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ideologies

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ideologies

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    1. Ideologies Ideologies are not static or set in stone. They respond to political events, as much as they affect political events.

    2. History of modern ideologies Classical liberalism rose in the Enlightenment. Important thinkers: John Locke Adam Smith de Montesquieu Rousseau The framers of the Declaration of Independence and, later, John Stuart Mill The U.S. is a classical liberal democracy.

    3. Ideologies, continued Conservative thought arose in response to the excesses of the French Revolution of 1789. Important thinker: Edmund Burke. In the U.S., conservative thought also blended with classical liberalism.

    4. Ideologies, continued In the 19th century, socialism, communism and anarchism were responses to the economic distresses brought by industrial capitalism.

    5. Ideologies, continued Fascism and its most extreme form, Nazism, developed in the early 20th century as a reaction against the perceived failings of liberalism, conservatism, socialism and communism.

    6. Ideologies, continued New ideologies emerge in response to new needs. Developing out of (and in reaction to) liberalism in late 20th century were: Environmentalism Postmodernism Feminism

    7. Classical liberalism key ideas Human beings are rational and equal Small & limited government is best Government rules with the consent of the governed Individual rights important: tolerance of dissent & freedom of conscience free marketplace ideal of political equality & democratic process

    8. Why is the U.S. considered a classical liberal government? Key classical liberal ideas appear in the founding documents, particularly the Declaration of Independence.

    9. Liberalism in the Declaration of Independence All human beings are created equal. Ideal of political and legal equality. They are endowed by their Creator with certain unalienable rights, among them life, liberty & the pursuit of happiness. Governments are instituted to protect those rights. Government derives its powers from the consent of the governed. Political authority is in the people, acting through representatives. When a government becomes destructive of those rights the people have a right to alter or abolish it. When a long train of abuses and usurpations... evinces a design to reduce them under absolute despotism, it is their right, it is their duty, to throw off such government, and to provide new guards for their future security.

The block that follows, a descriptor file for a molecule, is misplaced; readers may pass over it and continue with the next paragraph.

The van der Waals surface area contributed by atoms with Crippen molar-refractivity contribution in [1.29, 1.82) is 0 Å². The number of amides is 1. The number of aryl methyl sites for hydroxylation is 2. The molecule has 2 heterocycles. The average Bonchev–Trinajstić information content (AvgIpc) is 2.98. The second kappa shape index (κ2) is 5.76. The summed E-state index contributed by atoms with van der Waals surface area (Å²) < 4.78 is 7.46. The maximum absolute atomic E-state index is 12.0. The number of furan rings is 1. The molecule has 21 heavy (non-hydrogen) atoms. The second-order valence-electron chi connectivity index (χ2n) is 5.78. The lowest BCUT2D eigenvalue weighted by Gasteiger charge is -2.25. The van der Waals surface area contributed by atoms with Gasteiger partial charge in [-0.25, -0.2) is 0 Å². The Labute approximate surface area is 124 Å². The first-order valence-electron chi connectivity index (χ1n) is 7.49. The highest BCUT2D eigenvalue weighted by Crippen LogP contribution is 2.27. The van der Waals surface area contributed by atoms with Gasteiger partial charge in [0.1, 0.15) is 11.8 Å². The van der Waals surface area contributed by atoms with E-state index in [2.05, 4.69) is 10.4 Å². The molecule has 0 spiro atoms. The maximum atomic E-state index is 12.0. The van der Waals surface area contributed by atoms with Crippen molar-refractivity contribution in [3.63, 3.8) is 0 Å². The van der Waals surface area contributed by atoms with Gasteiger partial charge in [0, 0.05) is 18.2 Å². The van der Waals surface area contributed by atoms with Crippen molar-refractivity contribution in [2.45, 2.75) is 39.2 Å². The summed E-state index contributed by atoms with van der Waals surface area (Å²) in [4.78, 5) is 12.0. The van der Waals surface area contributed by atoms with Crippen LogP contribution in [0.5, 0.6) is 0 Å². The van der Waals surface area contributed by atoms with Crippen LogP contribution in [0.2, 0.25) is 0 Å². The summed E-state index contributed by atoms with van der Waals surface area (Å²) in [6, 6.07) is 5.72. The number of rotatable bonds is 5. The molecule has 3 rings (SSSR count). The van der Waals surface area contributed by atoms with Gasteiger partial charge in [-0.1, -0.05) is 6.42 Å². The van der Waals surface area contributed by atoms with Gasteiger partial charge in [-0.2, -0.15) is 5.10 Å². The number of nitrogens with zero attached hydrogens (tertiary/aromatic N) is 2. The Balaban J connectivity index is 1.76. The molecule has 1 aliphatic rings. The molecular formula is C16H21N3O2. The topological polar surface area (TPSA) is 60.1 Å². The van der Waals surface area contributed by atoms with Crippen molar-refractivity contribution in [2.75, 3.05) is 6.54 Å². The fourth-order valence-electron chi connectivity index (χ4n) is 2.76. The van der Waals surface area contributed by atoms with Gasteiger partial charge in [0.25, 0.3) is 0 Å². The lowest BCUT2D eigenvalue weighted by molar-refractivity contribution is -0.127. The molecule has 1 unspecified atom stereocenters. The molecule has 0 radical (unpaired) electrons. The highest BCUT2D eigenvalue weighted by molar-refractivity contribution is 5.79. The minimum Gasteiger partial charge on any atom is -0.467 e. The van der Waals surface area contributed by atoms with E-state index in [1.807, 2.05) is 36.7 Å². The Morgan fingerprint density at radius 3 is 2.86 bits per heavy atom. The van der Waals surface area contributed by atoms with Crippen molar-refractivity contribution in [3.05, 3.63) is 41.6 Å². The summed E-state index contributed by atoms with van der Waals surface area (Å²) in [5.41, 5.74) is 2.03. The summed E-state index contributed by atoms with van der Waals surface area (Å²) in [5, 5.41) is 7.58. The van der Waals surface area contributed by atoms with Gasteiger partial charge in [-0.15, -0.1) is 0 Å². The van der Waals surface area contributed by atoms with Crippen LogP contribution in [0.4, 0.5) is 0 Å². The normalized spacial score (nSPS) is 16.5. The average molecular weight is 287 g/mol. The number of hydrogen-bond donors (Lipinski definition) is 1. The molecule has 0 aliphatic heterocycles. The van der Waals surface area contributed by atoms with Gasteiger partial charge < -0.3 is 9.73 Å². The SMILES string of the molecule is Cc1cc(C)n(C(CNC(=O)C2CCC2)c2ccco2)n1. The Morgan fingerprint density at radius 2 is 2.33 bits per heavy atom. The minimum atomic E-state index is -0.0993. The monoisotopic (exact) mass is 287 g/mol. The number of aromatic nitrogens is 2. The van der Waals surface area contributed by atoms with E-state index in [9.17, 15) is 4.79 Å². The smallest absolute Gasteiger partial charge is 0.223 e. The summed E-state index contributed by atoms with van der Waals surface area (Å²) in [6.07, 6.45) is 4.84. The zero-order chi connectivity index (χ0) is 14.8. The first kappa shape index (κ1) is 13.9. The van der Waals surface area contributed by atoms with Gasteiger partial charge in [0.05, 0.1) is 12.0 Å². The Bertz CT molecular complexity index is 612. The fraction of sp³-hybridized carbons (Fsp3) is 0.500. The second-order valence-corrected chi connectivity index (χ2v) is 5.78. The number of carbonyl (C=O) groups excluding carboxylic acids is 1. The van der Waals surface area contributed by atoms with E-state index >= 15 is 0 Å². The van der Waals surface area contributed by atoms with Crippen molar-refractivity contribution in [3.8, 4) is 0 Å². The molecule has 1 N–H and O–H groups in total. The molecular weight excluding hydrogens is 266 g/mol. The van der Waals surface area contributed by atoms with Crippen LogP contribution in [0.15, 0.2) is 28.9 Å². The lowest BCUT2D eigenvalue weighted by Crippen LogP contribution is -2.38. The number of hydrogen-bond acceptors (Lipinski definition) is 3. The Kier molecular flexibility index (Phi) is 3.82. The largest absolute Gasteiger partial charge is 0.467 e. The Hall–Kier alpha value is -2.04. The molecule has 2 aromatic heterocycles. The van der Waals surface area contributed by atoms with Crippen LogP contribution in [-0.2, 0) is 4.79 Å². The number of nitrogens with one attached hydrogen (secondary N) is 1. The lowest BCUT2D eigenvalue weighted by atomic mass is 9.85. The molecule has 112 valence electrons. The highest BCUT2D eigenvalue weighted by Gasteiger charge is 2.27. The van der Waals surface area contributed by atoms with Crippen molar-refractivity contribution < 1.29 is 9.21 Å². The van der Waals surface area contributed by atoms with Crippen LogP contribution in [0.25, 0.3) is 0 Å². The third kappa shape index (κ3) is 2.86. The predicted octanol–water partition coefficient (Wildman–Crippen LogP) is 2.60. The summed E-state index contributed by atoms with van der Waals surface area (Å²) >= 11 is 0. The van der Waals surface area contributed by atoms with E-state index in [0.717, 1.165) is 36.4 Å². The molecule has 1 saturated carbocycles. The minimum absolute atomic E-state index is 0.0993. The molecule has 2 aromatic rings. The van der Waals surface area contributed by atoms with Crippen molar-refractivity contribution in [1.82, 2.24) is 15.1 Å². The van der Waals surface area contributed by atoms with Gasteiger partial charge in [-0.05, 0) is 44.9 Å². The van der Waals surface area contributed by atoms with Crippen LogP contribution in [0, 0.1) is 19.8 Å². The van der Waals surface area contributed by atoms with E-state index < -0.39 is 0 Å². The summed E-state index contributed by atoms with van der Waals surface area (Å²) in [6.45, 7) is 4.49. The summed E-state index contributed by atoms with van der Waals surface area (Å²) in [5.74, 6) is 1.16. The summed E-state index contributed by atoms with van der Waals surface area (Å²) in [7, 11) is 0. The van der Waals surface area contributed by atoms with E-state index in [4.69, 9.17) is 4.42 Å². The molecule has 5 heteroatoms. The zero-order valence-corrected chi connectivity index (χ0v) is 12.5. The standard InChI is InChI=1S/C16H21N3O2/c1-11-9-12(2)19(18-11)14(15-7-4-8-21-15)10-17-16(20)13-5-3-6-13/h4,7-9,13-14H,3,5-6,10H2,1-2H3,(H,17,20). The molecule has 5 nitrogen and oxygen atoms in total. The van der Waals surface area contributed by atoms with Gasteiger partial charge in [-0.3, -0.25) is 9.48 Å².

10. Absolute despotism once had to be accepted Before classical liberalism, the dominant idea was that God created political society, not people. Monarchs ruled through divine right. If people suffered under a bad king, it was Gods will. Disobeying a bad king was a sin; killing a bad king was regicide. Therefore, people had a duty to accept and obey (view of Robert Filmer).

    11. John Locke View of the state of nature (pre-civil society) Human beings are rational, free & equal. They are capable of running their own lives. They have rights to life, health, liberty and possessions that no one should harm. Yet there are no mechanisms (no police, no courts, etc.) to ensure that the strong do not prey upon the weak.

    12. John Locke, continued To secure their rights, therefore, people give up some freedom and form government. The governments purpose is to protect rights. It is a type of contract. The people retain their sovereignty, and the government is just a mechanism to help them. The individual is superior to the government.

    13. John Locke, continued If government fails to protect those rights and becomes tyrannical, then the contract is null and void. The government loses its legitimacy, and people are free to make a new government. [The Second Treatise on Government] Called a right of revolution.

    14. Adam Smith His famous work, The Wealth of Nations, provides the theoretical basis for capitalism. What makes him liberal?

    15. Adam Smith, continued The emphasis on rationality, the ability of individuals to make decisions to advance their own self-interest. The idea that government should leave people alone to make their own economic choices. In fact, individual selfish choices would serve the common good through the invisible hand of the market.